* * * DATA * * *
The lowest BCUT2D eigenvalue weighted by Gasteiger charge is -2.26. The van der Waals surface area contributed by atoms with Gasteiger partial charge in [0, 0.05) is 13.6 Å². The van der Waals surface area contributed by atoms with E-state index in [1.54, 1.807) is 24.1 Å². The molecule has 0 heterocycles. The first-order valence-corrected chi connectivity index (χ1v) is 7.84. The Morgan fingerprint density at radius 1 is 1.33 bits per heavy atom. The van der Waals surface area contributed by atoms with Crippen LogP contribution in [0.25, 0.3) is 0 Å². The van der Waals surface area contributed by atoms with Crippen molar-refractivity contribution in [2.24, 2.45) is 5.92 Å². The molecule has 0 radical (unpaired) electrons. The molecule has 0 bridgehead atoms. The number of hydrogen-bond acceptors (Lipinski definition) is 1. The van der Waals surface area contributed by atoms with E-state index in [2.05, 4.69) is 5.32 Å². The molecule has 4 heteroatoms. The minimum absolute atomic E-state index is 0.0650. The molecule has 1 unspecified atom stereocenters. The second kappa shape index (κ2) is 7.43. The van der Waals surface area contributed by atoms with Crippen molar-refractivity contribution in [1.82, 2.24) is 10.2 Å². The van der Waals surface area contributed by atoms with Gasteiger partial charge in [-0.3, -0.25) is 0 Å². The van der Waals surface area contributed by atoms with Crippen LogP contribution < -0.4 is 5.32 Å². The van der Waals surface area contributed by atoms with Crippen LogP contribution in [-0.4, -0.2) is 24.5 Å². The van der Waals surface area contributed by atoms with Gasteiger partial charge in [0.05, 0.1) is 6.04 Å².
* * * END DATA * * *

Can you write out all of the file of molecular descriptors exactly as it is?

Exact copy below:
The lowest BCUT2D eigenvalue weighted by Gasteiger charge is -2.26. The van der Waals surface area contributed by atoms with Gasteiger partial charge in [0, 0.05) is 13.6 Å². The van der Waals surface area contributed by atoms with E-state index in [1.54, 1.807) is 24.1 Å². The molecule has 0 heterocycles. The first-order valence-corrected chi connectivity index (χ1v) is 7.84. The Morgan fingerprint density at radius 1 is 1.33 bits per heavy atom. The van der Waals surface area contributed by atoms with Crippen LogP contribution in [0.25, 0.3) is 0 Å². The van der Waals surface area contributed by atoms with Crippen molar-refractivity contribution in [2.24, 2.45) is 5.92 Å². The molecule has 0 radical (unpaired) electrons. The molecule has 0 bridgehead atoms. The number of hydrogen-bond acceptors (Lipinski definition) is 1. The van der Waals surface area contributed by atoms with E-state index in [2.05, 4.69) is 5.32 Å². The molecule has 4 heteroatoms. The minimum absolute atomic E-state index is 0.0650. The molecule has 1 unspecified atom stereocenters. The second kappa shape index (κ2) is 7.43. The van der Waals surface area contributed by atoms with Crippen molar-refractivity contribution in [1.82, 2.24) is 10.2 Å². The van der Waals surface area contributed by atoms with Gasteiger partial charge in [-0.3, -0.25) is 0 Å². The van der Waals surface area contributed by atoms with Crippen LogP contribution < -0.4 is 5.32 Å². The van der Waals surface area contributed by atoms with Crippen LogP contribution in [-0.4, -0.2) is 24.5 Å². The van der Waals surface area contributed by atoms with Gasteiger partial charge in [0.05, 0.1) is 6.04 Å².